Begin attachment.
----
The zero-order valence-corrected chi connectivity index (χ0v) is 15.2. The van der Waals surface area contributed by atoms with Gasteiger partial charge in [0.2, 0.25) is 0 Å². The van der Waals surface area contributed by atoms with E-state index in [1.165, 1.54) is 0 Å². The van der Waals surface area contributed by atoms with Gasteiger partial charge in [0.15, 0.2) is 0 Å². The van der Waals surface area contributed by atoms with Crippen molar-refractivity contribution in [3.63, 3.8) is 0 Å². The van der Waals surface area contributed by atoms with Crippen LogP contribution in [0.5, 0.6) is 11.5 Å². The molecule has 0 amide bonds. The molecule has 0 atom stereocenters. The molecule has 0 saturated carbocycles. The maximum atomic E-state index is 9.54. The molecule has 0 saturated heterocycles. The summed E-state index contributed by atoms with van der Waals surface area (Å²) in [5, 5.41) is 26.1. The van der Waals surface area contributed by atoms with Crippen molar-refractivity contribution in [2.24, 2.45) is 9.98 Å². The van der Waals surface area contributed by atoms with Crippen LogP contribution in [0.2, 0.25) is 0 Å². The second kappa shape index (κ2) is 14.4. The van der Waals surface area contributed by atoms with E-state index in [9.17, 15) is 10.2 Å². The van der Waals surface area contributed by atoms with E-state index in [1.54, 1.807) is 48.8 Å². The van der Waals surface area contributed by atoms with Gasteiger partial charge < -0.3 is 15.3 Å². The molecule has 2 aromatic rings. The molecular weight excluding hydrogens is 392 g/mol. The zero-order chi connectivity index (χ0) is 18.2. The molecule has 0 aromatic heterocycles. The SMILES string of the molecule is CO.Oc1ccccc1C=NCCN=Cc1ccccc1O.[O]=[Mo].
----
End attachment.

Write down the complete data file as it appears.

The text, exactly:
The zero-order valence-corrected chi connectivity index (χ0v) is 15.2. The van der Waals surface area contributed by atoms with Gasteiger partial charge in [0.2, 0.25) is 0 Å². The van der Waals surface area contributed by atoms with E-state index in [1.165, 1.54) is 0 Å². The van der Waals surface area contributed by atoms with Gasteiger partial charge in [0.15, 0.2) is 0 Å². The van der Waals surface area contributed by atoms with Crippen molar-refractivity contribution in [3.63, 3.8) is 0 Å². The van der Waals surface area contributed by atoms with Crippen LogP contribution in [0.5, 0.6) is 11.5 Å². The molecule has 0 amide bonds. The molecule has 0 atom stereocenters. The molecule has 0 saturated carbocycles. The maximum atomic E-state index is 9.54. The molecule has 0 saturated heterocycles. The summed E-state index contributed by atoms with van der Waals surface area (Å²) in [5, 5.41) is 26.1. The van der Waals surface area contributed by atoms with Crippen molar-refractivity contribution in [2.24, 2.45) is 9.98 Å². The van der Waals surface area contributed by atoms with Crippen LogP contribution in [0.2, 0.25) is 0 Å². The second kappa shape index (κ2) is 14.4. The van der Waals surface area contributed by atoms with E-state index in [9.17, 15) is 10.2 Å². The van der Waals surface area contributed by atoms with E-state index in [1.54, 1.807) is 48.8 Å². The van der Waals surface area contributed by atoms with Gasteiger partial charge < -0.3 is 15.3 Å². The molecule has 2 aromatic rings. The molecular weight excluding hydrogens is 392 g/mol. The zero-order chi connectivity index (χ0) is 18.2. The molecule has 0 aromatic heterocycles. The SMILES string of the molecule is CO.Oc1ccccc1C=NCCN=Cc1ccccc1O.[O]=[Mo].